Hair analysis is a useful tool in both clinical and forensic fields: it allows information about drugs of abuse (DOA) consumption to be obtained. However, in spite of analytical results, sometimes patients continue to deny using drugs or, on the contrary, insist on describing themselves as severe drug addicts; indeed there are often considerable difficulties in getting truthful statements about the real amount of drugs used. In this study we have tried to compare cocaine concentration in hair samples with self-reported drug intake. We enrolled 113 subjects (61 Africans, 52 Caucasians) who had been recently sent to jail. They were asked to tell about their use of illicit drugs during the last three months and then submitted to hair analysis. Hair segments (3 cm) were analyzed by GC-MS for amphetamines, cocaine and opiates. Useful data was obtained from 82 subjects, separated into two main groups on account of ethnic origin (African or Caucasian) and divided further into daily, weekly and monthly users. The results showed qualitative results and self-reported consumption to be in good agreement, although the correlation between frequency of consumption and concentration in hair revealed sometimes higher concentrations in contrast with the admission of low consumption. There was a definite separation between occasional and daily use (especially in Caucasian people), while concentrations found where weekly use was reported were more variable. Concentrations of cocaine measured in Africans' hair were much higher than in Caucasians'. Even if this study is exclusively based on self-report, it provides some interesting information in order to differentiate the frequency of consumption, and especially underlines the great importance of ethnic bias on hair analysis.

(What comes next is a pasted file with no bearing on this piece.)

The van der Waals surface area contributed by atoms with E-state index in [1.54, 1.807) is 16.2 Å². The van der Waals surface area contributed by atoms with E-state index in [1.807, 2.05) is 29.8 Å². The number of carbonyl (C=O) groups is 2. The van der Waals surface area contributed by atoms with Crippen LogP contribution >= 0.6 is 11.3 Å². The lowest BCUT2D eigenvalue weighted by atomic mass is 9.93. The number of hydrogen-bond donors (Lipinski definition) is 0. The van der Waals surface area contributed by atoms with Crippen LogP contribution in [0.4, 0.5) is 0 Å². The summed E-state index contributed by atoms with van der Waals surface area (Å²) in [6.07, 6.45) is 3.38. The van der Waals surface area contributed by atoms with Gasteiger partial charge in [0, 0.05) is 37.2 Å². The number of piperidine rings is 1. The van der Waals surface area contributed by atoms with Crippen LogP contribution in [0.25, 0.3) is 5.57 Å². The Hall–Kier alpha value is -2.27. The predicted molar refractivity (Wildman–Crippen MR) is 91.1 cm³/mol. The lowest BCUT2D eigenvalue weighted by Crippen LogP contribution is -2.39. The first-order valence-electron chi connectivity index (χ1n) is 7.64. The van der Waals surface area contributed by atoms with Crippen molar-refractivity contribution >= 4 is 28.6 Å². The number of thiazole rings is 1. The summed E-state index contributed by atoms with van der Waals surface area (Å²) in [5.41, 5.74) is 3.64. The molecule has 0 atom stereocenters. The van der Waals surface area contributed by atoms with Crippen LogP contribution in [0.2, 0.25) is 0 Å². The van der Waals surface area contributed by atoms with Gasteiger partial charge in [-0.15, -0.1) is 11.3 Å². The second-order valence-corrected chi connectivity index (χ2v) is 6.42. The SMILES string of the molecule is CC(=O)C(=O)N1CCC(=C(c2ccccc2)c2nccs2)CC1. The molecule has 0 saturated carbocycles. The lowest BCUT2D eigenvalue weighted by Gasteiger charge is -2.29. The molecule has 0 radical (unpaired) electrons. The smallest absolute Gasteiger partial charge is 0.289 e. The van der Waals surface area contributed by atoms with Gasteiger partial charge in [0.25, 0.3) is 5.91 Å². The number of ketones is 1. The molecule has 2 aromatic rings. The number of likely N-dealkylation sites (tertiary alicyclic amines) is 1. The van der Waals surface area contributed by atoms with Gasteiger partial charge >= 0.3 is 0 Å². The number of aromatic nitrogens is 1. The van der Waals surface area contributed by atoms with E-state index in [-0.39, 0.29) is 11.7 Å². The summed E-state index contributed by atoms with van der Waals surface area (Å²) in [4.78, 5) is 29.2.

Hair testing and self-report of cocaine use.

VIGNALI, CLAUDIA MARIA;STRAMESI, CRISTIANA;GROPPI, ANGELO
2012-01-01

Abstract

Hair analysis is a useful tool in both clinical and forensic fields: it allows information about drugs of abuse (DOA) consumption to be obtained. However, in spite of analytical results, sometimes patients continue to deny using drugs or, on the contrary, insist on describing themselves as severe drug addicts; indeed there are often considerable difficulties in getting truthful statements about the real amount of drugs used. In this study we have tried to compare cocaine concentration in hair samples with self-reported drug intake. We enrolled 113 subjects (61 Africans, 52 Caucasians) who had been recently sent to jail. They were asked to tell about their use of illicit drugs during the last three months and then submitted to hair analysis. Hair segments (3 cm) were analyzed by GC-MS for amphetamines, cocaine and opiates. Useful data was obtained from 82 subjects, separated into two main groups on account of ethnic origin (African or Caucasian) and divided further into daily, weekly and monthly users. The results showed qualitative results and self-reported consumption to be in good agreement, although the correlation between frequency of consumption and concentration in hair revealed sometimes higher concentrations in contrast with the admission of low consumption. There was a definite separation between occasional and daily use (especially in Caucasian people), while concentrations found where weekly use was reported were more variable. Concentrations of cocaine measured in Africans' hair were much higher than in Caucasians'. Even if this study is exclusively based on self-report, it provides some interesting information in order to differentiate the frequency of consumption, and especially underlines the great importance of ethnic bias on hair analysis.
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Utilizza questo identificativo per citare o creare un link a questo documento: https://hdl.handle.net/11571/569666
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